The federal government approved a second round of stimulus checks at the end of 2020. As of December 29, 2020, those funds have started to be disbursed by the IRS and Treasury Department. There are some circumstances, unique to people in family law situations, that may result in you not receiving your stimulus check or the stimulus funds for your children.
You filed jointly in 2019 and have since divorced or separated. If the IRS has direct deposit information available (because you provided the information to receive a refund), they will deposit your stimulus check into their bank account. For people that the IRS does not have direct deposit information, a check or debit card is being mailed. This means that if your former partner controls the bank account the IRS has on file or lives at the address from your 2019 filing, it is possible that he/she will receive your stimulus funds. If the funds are sent via joint check, your former partner will likely need you to countersign a check for the funds to be deposited; however, if the funds are automatically deposited or a debit card is sent, it may be possible for your spouse to spend the funds without getting your permission. If your former partner is unwilling to provide you with your portion of the stimulus payment, you should contact an attorney to discuss your options.
The other parent claimed the child(ren) on the 2019 taxes. If your child’s other parent claimed the children on his/her 2019 taxes, the child(ren)’s stimulus funds (up to $600 per qualifying child) will be sent to the other parent. Additionally, if you filed jointly for 2019 with the other parent and he/she controls the bank account or lives at the address where a check or debit card will be sent, he/she may receive the funds by default. If you cannot reach an agreement as to how to divide the children’s portion of the stimulus check, you should contact an attorney to discuss your options.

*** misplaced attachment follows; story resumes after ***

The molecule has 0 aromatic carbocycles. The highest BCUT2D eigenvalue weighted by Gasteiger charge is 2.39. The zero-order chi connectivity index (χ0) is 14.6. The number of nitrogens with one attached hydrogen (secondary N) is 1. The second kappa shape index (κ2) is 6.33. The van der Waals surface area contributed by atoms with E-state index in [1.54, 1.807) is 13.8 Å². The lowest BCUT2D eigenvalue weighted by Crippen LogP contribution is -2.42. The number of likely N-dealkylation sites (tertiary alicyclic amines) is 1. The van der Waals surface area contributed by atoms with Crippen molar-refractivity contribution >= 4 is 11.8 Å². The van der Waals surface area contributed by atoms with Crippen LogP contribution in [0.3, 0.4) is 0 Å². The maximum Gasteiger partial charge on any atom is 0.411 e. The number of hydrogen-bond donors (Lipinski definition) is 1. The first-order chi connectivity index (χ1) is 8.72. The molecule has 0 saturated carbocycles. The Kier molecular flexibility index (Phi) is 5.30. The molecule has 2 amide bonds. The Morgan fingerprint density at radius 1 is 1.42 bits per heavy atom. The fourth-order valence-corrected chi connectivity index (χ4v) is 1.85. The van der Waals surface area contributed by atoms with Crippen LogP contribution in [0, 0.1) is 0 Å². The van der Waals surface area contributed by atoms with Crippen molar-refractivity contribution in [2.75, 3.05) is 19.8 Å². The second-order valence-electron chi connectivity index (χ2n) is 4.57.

Your former spouse made too much money. Just like the first round of stimulus checks, there are income limitations on who will receive a stimulus check. The amount of the stimulus check decreases for individuals making more than $75,000 (and couples making more than $150,000). If you did not qualify to receive a stimulus check because of your former spouse’s income (i.e., your individual income is below $75,000), you may qualify for a Recovery Rebate Credit when you file your 2020 taxes. You should speak to your accountant about this when you are having your 2020 tax returns prepared.
You can check the status of your second stimulus check (called the “Economic Impact Payment” by the IRS) at this website.
*Disclaimer: we are not the IRS, the Treasury Department, or any government agency. We cannot guarantee where anyone’s funds have been deposited. This blog is just an attempt to help people identify possible reasons they may not have received their funds and suggestions about where their funds may be.